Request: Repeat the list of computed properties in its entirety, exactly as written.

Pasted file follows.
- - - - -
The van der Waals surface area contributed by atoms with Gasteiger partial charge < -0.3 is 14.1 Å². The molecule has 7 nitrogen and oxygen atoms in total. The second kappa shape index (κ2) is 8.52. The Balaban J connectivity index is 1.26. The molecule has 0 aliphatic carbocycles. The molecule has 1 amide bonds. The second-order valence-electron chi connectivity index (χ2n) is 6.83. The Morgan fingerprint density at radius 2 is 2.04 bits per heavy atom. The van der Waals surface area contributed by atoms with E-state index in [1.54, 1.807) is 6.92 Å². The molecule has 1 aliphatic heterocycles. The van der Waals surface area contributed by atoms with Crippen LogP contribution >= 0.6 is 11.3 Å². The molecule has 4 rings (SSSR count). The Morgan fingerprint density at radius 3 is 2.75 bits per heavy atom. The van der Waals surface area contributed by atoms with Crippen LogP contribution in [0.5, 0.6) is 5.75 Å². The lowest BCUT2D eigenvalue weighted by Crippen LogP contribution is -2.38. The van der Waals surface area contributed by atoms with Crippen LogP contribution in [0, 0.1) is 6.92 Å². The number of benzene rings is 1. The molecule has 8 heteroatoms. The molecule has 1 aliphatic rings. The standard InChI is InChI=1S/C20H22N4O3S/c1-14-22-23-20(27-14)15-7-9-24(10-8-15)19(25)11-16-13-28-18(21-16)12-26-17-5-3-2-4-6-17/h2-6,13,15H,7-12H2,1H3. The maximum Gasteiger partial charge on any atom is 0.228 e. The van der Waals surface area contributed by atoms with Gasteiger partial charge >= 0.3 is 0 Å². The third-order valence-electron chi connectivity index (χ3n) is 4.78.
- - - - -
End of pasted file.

The van der Waals surface area contributed by atoms with Gasteiger partial charge < -0.3 is 14.1 Å². The molecule has 7 nitrogen and oxygen atoms in total. The second kappa shape index (κ2) is 8.52. The Balaban J connectivity index is 1.26. The molecule has 0 aliphatic carbocycles. The molecule has 1 amide bonds. The second-order valence-electron chi connectivity index (χ2n) is 6.83. The Morgan fingerprint density at radius 2 is 2.04 bits per heavy atom. The van der Waals surface area contributed by atoms with E-state index in [1.54, 1.807) is 6.92 Å². The molecule has 1 aliphatic heterocycles. The van der Waals surface area contributed by atoms with Crippen LogP contribution >= 0.6 is 11.3 Å². The molecule has 4 rings (SSSR count). The Morgan fingerprint density at radius 3 is 2.75 bits per heavy atom. The van der Waals surface area contributed by atoms with Crippen LogP contribution in [0.5, 0.6) is 5.75 Å². The lowest BCUT2D eigenvalue weighted by Crippen LogP contribution is -2.38. The van der Waals surface area contributed by atoms with Crippen LogP contribution in [0, 0.1) is 6.92 Å². The number of benzene rings is 1. The molecule has 8 heteroatoms. The molecule has 1 aliphatic rings. The standard InChI is InChI=1S/C20H22N4O3S/c1-14-22-23-20(27-14)15-7-9-24(10-8-15)19(25)11-16-13-28-18(21-16)12-26-17-5-3-2-4-6-17/h2-6,13,15H,7-12H2,1H3. The maximum Gasteiger partial charge on any atom is 0.228 e. The van der Waals surface area contributed by atoms with Gasteiger partial charge >= 0.3 is 0 Å². The third-order valence-electron chi connectivity index (χ3n) is 4.78.